COVID-19 Survival Calculator
This calculator is a web application that allows users who have coronavirus (COVID-19) to calculate the probability of their survival. We devised a machine learning algorithm that can accurately predict this value, taking into account a wide variety of factors, including information such as pre-existing medical conditions and local population statistics.
Technologies used in this project
- Developed a gradient boosting machine learning algorithm to accurately predict coronavirus survival rate (ensembled with a LightGB model for 95% AUC)
- Developed a gradient boosted model with optimized hyperparameters to predict coronavirus survival (ensembled with an XGBoost model for 95% AUC)
- Created a custom REST API for the front-end to call for making predictions and storing user data
- Maintained a database to efficiently access and update the aggregated datasets with new user data and live COVID-19 updates
- Ran data analysis on many online datasets to accumulate appropriate training data for our machine learning model
- Utilized templating engine to efficiently produce a functional front-end
- Web scraped COVID-19 status pages to download and form datasets
- Python (3.7.7)
- Project's main programming language
- Created the machine learning algorithm and back-end API
- Used for developing the front-end website, along with Jinja and HTML/CSS
- Required for web scraping COVID-19 status pages for live data
- DataHub.io Worldwide Time Series
- Worldometers.info US States Cases/Deaths
- Worldbank.org Worldwide Population Density
How it works
This calculator is meant for patients who have tested positive for coronavirus to calculate their chance of survival. It can also be used by doctors to determine which patients to treat first.
When the user visits the website, the website provides the user with a form with several input fields that are needed for the prediction algorithm, including age, gender, days between symptom onset and hospitalization, travel to any high risk areas, and any pre-existing medical conditions. Once this form is submitted, the website collects this data, along with the user's public IP address, and sends the data to the back-end API's primary endpoint for prediction. The back-end then uses an external API to geolocate the user to a specific country and region. The user's country and region is then cross-referenced with the live mortality rate datasets and population density datasets. All of this data is saved into the PostgreSQL database to be later converted into a new, merged dataset for retraining the model. Finally, the data is inputted into the gradient boosting machine learning algorithm to formulate an accurate prediction of the probability of survival.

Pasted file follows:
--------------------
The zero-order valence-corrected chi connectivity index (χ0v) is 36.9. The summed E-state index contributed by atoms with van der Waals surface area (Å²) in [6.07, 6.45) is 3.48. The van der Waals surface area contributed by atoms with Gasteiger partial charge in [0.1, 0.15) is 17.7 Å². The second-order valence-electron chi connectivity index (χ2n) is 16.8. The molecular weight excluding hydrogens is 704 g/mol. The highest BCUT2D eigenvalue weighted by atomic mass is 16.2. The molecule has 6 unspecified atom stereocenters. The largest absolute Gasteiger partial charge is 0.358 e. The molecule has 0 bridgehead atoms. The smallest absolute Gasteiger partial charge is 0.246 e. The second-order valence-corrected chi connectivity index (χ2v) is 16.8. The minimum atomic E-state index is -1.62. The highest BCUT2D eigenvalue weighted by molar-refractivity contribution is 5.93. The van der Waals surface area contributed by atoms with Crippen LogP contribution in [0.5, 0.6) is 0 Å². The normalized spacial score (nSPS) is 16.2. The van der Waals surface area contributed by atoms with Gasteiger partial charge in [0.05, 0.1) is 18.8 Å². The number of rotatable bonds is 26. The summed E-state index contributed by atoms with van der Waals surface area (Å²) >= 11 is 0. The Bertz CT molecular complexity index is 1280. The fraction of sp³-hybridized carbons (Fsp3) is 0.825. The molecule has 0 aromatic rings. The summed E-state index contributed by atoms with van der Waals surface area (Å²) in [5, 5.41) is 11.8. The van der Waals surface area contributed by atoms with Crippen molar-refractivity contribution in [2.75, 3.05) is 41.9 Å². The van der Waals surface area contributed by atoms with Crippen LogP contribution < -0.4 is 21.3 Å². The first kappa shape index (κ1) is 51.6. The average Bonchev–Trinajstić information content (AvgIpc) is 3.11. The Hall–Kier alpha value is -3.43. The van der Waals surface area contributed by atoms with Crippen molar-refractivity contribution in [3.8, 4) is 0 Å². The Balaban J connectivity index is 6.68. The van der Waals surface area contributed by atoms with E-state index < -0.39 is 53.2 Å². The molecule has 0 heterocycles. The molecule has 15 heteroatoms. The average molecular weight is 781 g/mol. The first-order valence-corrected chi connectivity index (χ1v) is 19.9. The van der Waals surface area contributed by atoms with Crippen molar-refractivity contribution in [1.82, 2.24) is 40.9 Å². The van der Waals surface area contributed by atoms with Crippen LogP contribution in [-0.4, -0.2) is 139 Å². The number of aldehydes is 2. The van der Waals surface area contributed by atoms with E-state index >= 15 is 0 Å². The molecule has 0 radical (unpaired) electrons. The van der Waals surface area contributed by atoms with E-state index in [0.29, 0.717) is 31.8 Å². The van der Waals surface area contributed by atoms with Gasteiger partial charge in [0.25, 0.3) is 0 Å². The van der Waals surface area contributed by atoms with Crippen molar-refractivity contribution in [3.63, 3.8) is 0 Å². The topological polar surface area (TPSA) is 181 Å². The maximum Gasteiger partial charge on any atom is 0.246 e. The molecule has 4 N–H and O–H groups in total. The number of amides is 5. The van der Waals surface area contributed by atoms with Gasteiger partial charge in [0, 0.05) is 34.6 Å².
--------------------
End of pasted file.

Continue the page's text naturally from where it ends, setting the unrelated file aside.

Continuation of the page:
Machine learning models used
All of these factors are used to train two machine learning models: an XGBoost model and a LightGBM model. Both models employ algorithms that use gradient boosting to make predictions. XGBoost starts with one model, calculates the loss function of that model, creates a new model with parameters that minimize this loss function through gradient descent, and then adds that model to an ensemble. LightGBM is similar, but runs slightly faster with the risk of increased overfitting based on leaf-wise splitting of decision trees.
The results from both models are weighted according to their relative accuracy to produce a weighted average. Any medical condition the user selects is then accounted for by inputting this weighted average into a sigmoid function with different weights for different medical conditions. This adjusted average is then displayed to the user on the website.
- Ashish D'Souza - computer-geek64
- Varun Lakshmanan - varunlakshmanan
- Pranav Pusarla - PranavPusarla
- Sharath Palathingal - therealsharath
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